talitarianism as an outgrowth of liberalism (Hayek, 1944) With fascist countries as the enemy during World War II, the liberal model prevailed for a time during the 1940's At the end of the war, liberalism so dominated political and cultural life in America that the literary critic Lionel Trilling (1950/ 1953) expressed a common view when he claimed that "In the United States at this time liberalism is not only the dominant but even the sole intellectual tradition" (p vii) Starting with the Progressive Era of the early 1900's, liberal ideas had, with the partial exception of the 1920's, become increasingly influential By the 1940's, the discussion of most social issues revolved around liberal proposals Even Senator Robert Taft, leader of the conservative wing of the Republican Party, was calling himself a liberal (Vierick, 1949/1962, p 20) Progressivism had seemingly become Americans' all-purpose philosophy of public life In politics, progressive proposals for greater public control of the economy, increased social welfare programs and more participatory democracy topped the agenda (Wallace, 1943) Among historians, progressivism with its focus on social progress through social conflict was the predominant theory of American history (Schlesinger, Sr ., 1949/1964) In education, progressivism with its emphasis on interdisciplinary curricula, child-centered methods and social democratic organization was the predominant theory of schooling (Cremin, 1961, p 328) Although liberals differed on many issues over the limits of centralization and decentralization in society, the relative importance of conflict and consensus in history, and the relative merits of interdisciplinary and disciplinary curricula in education, among others most of these differences were considered reconcilable, and liberals emerged from the war hoping to put their ideological preeminence into social and educational practice (Schlesinger, Sr ., 1950) This was not to be With fascism defeated and a Cold War against the Communist Soviet Union beginning, the ideological and political tide quickly turned Communism became the main totalitarian threat, and liberals were soon forced onto the defensive (Cooke, 1950, p 9) From the late 1940's through the early 1990's, Communism was the touchstone against which most political, social and educational positions were measured Conservatives attacked liberals for being soft on Communism, a soft-headedness that ostensibly permeated liberal ideas about everything from crime to welfare to education and undermined the moral, intellectual and political strength of America (Buckley & Bozell, 1954) Liberals responded with an anti-Communism that blamed conservatives for creating the economic hardships in which Communism thrived At the same time a new breed of selfstyled liberal realists attacked old-style progressives as weak and sought to outflank conservatives with their own hard-nosed theories 1 2 t Winter 2000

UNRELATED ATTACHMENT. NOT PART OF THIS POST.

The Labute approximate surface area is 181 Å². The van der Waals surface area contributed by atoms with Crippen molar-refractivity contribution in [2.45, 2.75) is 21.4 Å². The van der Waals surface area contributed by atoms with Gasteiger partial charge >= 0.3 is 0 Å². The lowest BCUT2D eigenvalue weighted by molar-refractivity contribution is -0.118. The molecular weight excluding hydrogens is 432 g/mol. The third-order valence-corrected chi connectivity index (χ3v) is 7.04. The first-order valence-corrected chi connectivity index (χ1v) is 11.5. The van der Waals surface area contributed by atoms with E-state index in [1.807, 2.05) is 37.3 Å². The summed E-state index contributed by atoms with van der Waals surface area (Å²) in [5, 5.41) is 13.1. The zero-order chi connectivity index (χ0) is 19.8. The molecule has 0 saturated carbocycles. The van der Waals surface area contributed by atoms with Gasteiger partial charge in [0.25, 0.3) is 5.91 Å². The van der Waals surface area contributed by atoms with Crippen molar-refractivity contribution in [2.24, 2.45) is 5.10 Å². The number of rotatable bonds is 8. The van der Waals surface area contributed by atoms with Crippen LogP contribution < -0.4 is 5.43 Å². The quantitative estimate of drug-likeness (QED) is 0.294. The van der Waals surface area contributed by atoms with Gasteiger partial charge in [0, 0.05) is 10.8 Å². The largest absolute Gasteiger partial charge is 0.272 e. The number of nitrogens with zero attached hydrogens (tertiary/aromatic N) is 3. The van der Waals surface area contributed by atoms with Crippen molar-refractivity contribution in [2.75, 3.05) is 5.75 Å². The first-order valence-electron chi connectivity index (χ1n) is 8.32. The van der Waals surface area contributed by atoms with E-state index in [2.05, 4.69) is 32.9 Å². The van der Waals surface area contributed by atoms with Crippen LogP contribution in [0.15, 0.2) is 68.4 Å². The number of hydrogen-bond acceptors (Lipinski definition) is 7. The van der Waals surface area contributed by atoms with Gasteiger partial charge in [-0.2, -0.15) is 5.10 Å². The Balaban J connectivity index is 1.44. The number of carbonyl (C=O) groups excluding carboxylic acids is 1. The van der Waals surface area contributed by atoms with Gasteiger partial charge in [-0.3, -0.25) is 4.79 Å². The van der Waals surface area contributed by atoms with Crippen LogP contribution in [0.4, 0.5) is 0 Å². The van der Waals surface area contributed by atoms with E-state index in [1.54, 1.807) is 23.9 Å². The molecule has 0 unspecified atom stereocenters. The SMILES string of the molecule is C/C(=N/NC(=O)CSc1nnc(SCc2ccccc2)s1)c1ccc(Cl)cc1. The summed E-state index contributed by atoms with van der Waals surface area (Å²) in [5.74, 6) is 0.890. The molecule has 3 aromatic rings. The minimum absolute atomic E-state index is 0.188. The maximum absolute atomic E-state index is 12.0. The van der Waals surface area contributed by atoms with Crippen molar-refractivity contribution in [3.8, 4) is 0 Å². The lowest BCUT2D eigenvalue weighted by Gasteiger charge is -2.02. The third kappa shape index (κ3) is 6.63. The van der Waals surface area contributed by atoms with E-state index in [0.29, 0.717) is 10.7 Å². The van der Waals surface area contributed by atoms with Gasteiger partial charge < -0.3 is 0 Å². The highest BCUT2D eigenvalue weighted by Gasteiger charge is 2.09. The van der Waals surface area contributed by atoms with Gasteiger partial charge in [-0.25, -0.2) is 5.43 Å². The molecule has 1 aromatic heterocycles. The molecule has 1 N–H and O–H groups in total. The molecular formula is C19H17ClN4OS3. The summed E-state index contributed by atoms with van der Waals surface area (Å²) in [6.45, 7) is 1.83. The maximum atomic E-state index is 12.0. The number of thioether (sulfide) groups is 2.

of society and education (Schlesinger, Jr ., 1949/1962, p 36 ; also McAuliffe, 1978, p 48) Issues over which liberals had previously differed among themselves now became dividing lines between them With conservatives red-baiting liberals and liberals attacking each other, conservatism seemed to increasing numbers of people to be the safer choice in a perilous world (Fowler, 1978 ; McAuliffe, 1978 ; Pells, 1985) By the end of the 1950's, "progressivism" had become synonymous with political weakness and educational incompetence By the end of the 1980's, "liberal" had become a dirty word Overall, with the partial exception of the 1960's, conservative ideologies gained increasing ascendancy during the Cold War from the 1940's to the 1990's Then in the early 1990's, Communism suddenly disappeared as a viable threat and with it should have gone the culture wars that the Cold War had spawned Should have, but haven't In education the old charges of soft-headedness and hard-heartedness still reverberate between conservatives and liberals More important, liberal educators are still split into warring camps, with both sides seemingly willing to let conservatives win the culture wars rather than make common cause against conservatism The issues today are pretty much the same as those over which educators have been differing for a hundred years national standards versus localized curricula, mainstream culture versus cultural diversity, standardized tests versus authentic assessment, subject matter knowledge versus critical thinking skills, disciplinary history versus interdisciplinary social studies The theme of this article is that differences among liberals on these issues are real, but their mutual difference with conservatives is more significant That is the moral of the story of Arthur Bestor Reconsidering Arthur Bestor Arthur Bestor was a liberal historian who promoted liberal education as the best means of promoting a more liberal society Perhaps the most widely read educator of the 1950's, he was a vehement critic of progressive educators during that decade (Cremin, 1961, p 344 ; Karier, 1985, p 233 ; Kliebard, 1986, p 260 ; Lybarger, 1991, p 8) He also launched what has been called the "most influential critique of the social studies" in its history (Hertzberg, 1981, p 189) An advocate of an essentialist curriculum based on the traditional liberal arts and science disciplines, Bestor (1953a) attacked progressives for allegedly fostering low brow curricula and lax educational standards He condemned the progressives' interdisciplinary social studies curriculum, which he ridiculed as "social stew," and called for teaching more history instead (pp 46-47) Bestor's speeches, articles and books precipitated a split among liberal educators which, coming during the height Winter 2000 t 1 3